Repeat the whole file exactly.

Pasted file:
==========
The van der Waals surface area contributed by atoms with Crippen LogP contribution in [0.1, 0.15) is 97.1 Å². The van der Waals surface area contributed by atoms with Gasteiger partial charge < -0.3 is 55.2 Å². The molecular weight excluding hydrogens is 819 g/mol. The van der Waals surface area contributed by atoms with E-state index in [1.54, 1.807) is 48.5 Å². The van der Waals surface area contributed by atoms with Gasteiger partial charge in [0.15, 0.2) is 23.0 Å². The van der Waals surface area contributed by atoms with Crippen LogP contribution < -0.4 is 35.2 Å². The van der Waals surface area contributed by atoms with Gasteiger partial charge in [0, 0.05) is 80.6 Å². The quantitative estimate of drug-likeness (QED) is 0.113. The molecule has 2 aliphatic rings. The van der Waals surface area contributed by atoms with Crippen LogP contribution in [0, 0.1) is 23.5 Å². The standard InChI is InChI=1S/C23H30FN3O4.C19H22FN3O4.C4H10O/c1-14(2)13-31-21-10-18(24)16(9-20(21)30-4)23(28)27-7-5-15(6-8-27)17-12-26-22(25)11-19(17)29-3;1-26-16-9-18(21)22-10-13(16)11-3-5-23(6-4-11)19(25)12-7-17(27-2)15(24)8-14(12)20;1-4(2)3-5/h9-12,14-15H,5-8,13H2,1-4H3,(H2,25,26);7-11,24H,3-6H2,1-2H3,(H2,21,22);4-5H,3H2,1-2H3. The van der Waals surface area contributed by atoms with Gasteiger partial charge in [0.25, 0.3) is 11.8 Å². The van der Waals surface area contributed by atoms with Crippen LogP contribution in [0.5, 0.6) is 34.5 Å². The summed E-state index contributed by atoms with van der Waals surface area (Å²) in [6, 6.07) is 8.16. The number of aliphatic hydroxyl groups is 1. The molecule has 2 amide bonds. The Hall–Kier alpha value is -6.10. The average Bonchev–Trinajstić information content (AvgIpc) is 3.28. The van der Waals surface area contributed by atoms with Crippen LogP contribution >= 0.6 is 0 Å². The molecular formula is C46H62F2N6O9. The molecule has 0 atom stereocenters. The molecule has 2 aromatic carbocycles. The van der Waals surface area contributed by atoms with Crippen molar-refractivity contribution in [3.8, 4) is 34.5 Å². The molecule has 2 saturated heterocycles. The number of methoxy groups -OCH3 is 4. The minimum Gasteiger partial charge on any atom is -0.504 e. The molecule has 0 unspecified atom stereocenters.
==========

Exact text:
The van der Waals surface area contributed by atoms with Crippen LogP contribution in [0.1, 0.15) is 97.1 Å². The van der Waals surface area contributed by atoms with Gasteiger partial charge < -0.3 is 55.2 Å². The molecular weight excluding hydrogens is 819 g/mol. The van der Waals surface area contributed by atoms with E-state index in [1.54, 1.807) is 48.5 Å². The van der Waals surface area contributed by atoms with Gasteiger partial charge in [0.15, 0.2) is 23.0 Å². The van der Waals surface area contributed by atoms with Crippen LogP contribution < -0.4 is 35.2 Å². The van der Waals surface area contributed by atoms with Gasteiger partial charge in [0, 0.05) is 80.6 Å². The quantitative estimate of drug-likeness (QED) is 0.113. The molecule has 2 aliphatic rings. The van der Waals surface area contributed by atoms with Crippen LogP contribution in [0, 0.1) is 23.5 Å². The standard InChI is InChI=1S/C23H30FN3O4.C19H22FN3O4.C4H10O/c1-14(2)13-31-21-10-18(24)16(9-20(21)30-4)23(28)27-7-5-15(6-8-27)17-12-26-22(25)11-19(17)29-3;1-26-16-9-18(21)22-10-13(16)11-3-5-23(6-4-11)19(25)12-7-17(27-2)15(24)8-14(12)20;1-4(2)3-5/h9-12,14-15H,5-8,13H2,1-4H3,(H2,25,26);7-11,24H,3-6H2,1-2H3,(H2,21,22);4-5H,3H2,1-2H3. The van der Waals surface area contributed by atoms with Gasteiger partial charge in [0.25, 0.3) is 11.8 Å². The van der Waals surface area contributed by atoms with Crippen LogP contribution in [0.5, 0.6) is 34.5 Å². The summed E-state index contributed by atoms with van der Waals surface area (Å²) in [6, 6.07) is 8.16. The number of aliphatic hydroxyl groups is 1. The molecule has 2 amide bonds. The Hall–Kier alpha value is -6.10. The average Bonchev–Trinajstić information content (AvgIpc) is 3.28. The van der Waals surface area contributed by atoms with Crippen LogP contribution >= 0.6 is 0 Å². The molecular formula is C46H62F2N6O9. The molecule has 0 atom stereocenters. The molecule has 2 aromatic carbocycles. The van der Waals surface area contributed by atoms with Crippen molar-refractivity contribution in [3.8, 4) is 34.5 Å². The molecule has 2 saturated heterocycles. The number of methoxy groups -OCH3 is 4. The minimum Gasteiger partial charge on any atom is -0.504 e. The molecule has 0 unspecified atom stereocenters.